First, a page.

On a mission to help Botswana's farmers
Mitchel Dintwa is a long, long way from home and her husband in Botswana.
But the Agribusiness and Marketing Officer is on a mission.
She is intent on making a difference and helping her people become more effective and commercially astute farmers.
Four out of every five people in the landlocked African nation live off the land. But its subsistence farming only produces enough food for about half the country's population. Most farmers rely on handouts from family members working in the city to make ends meet.
With improved agriculture considered a key to increased economic growth, Mitchel has travelled half way around the world to enrol in a two-year Master in Global Food and Agricultural Business course at the University of Adelaide.
She wants to further extend her specialist skills and do her bit to help Botswana's farmers move towards profit- oriented agriculture.
"The government has reduced its external professional development process following the global recession, so training is limited to local institutions which is also in small numbers," says Mitchel. "Therefore the AusAID Australian Awards Scholarships came at the right time. I competed and was successful.
"The Masters in Global Food and Agricultural Business is just what I was looking for because it's all about global food and international trade and covers most of the areas that I'm interested in."
Mitchel graduated with a Bachelor in Agriculture from the Cape Peninsula University of Technology in South Africa and for the past seven years has been employed by the Ministry of Agriculture, under the Department of Agricultural Business Promotion.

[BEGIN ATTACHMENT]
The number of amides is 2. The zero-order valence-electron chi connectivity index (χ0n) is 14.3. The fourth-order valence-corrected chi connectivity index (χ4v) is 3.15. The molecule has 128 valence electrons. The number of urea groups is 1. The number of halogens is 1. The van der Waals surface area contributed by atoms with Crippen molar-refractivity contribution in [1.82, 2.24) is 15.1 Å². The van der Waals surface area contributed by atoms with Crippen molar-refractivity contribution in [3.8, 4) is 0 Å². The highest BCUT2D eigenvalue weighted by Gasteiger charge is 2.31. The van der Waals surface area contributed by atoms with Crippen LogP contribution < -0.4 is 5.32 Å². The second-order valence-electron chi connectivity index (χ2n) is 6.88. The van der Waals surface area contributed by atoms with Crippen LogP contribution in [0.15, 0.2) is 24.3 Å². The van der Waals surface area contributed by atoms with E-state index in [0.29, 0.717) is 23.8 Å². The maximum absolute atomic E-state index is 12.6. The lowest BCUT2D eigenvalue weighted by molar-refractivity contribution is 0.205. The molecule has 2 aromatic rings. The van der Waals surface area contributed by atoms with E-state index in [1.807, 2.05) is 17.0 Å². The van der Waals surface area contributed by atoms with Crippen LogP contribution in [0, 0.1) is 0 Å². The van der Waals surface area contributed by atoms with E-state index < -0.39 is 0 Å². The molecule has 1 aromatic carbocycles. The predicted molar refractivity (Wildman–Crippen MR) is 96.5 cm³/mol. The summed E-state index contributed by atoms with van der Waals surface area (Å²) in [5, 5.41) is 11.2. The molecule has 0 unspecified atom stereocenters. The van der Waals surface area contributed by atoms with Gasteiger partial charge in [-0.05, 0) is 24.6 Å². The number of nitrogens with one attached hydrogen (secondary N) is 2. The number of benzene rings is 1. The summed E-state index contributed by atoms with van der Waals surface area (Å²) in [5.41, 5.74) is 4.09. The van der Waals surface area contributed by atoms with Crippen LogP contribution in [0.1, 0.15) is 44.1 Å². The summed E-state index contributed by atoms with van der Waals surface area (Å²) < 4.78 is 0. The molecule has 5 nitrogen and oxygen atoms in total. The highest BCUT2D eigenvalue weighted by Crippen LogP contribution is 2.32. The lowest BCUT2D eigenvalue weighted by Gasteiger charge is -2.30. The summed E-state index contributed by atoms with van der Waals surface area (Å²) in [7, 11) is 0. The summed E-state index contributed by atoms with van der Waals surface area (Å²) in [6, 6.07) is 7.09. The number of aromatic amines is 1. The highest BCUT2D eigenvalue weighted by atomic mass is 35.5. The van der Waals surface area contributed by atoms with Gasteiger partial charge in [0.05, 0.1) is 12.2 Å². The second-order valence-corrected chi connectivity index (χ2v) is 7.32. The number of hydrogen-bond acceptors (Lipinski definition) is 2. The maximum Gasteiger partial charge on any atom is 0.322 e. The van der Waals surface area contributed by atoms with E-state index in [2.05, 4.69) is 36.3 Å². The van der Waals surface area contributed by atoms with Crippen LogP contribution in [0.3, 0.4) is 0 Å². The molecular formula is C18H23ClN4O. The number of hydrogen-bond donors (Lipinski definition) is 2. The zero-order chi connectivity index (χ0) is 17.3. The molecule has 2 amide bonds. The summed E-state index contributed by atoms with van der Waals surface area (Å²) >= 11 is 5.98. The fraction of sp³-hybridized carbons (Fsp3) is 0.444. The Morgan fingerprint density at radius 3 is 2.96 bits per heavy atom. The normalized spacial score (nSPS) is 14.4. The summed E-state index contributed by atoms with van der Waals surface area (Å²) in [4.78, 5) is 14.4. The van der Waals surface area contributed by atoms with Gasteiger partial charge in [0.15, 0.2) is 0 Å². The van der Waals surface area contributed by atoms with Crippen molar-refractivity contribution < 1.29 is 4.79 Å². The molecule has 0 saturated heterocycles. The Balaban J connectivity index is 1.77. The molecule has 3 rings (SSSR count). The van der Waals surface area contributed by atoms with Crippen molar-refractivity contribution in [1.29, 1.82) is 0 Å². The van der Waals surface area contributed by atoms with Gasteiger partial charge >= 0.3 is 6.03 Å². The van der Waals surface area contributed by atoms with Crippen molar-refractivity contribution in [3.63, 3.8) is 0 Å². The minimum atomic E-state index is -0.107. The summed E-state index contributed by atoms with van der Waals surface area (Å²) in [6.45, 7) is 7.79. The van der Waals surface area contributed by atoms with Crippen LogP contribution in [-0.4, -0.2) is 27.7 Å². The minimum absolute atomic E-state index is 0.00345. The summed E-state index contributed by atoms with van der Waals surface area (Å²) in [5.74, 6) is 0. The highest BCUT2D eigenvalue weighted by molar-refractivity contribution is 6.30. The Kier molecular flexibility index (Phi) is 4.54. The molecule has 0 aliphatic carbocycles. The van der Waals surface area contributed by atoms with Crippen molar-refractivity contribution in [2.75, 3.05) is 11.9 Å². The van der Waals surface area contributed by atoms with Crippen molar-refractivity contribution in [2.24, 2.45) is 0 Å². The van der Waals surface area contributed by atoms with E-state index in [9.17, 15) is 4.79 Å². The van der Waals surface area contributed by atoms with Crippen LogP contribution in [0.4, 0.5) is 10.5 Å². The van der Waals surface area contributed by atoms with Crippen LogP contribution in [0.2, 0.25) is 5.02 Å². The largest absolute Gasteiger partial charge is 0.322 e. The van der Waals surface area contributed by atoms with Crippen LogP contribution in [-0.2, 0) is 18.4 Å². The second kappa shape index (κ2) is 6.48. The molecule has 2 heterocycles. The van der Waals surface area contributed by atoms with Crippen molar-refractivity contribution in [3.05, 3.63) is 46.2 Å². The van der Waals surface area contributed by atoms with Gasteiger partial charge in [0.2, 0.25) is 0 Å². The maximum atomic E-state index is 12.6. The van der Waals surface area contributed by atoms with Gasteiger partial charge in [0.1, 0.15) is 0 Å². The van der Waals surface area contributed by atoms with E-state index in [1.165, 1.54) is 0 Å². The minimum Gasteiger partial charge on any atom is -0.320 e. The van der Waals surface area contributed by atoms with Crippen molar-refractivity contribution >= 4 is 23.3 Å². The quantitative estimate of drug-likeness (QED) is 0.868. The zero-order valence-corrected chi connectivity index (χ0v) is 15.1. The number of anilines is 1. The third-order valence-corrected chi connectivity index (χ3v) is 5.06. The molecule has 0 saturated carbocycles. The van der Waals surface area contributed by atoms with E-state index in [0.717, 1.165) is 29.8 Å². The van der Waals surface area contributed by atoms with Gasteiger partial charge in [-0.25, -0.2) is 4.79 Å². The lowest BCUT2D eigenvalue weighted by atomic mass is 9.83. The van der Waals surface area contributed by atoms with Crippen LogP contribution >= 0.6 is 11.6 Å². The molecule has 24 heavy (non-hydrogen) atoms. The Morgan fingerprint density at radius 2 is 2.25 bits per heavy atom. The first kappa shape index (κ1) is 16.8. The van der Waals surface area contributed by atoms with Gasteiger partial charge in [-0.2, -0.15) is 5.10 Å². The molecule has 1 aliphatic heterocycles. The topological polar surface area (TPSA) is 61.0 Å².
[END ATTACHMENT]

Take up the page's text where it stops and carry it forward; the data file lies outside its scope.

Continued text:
Based in Ramotswa, a village South East of the capital Gaborone, she has been training local farmers in areas of post harvest, such as packaging, compliance to quality standards and promoting their products. Much of her work involves on-farm training and demonstrations.
Her husband, Emmanuel Molemogi, works for the same ministry as an agricultural research assistant.
Mitchel admits she knew little about Australia before arriving in Adelaide but has soon settled into the local way of life.
"I've been very impressed with the University of Adelaide because it has all the services you need on campus, including banking and health facilities, and the transport system is really convenient," she says.
Mitchel is sharing a house in Myrtle Bank with another student from Botswana, Oaitse Ramorula, who is studying international business.
Both have been struck by the friendliness of the people here - and their honesty.
"Twice I've lost my purse - once in a café in Rundle Arcade and another time I dropped it outside my house - and both times I've had it returned," said Mitchel.
Once she has finished her studies in Adelaide Mitchel plans to go back to her previous position but with more knowledge and skills to support local farmers.
"I will retain the same position but I'm hoping this will give me opportunities to move into other ranks," she said. "Agriculture is so important and is needed for our economy to help us for the future, as proven in the developed world."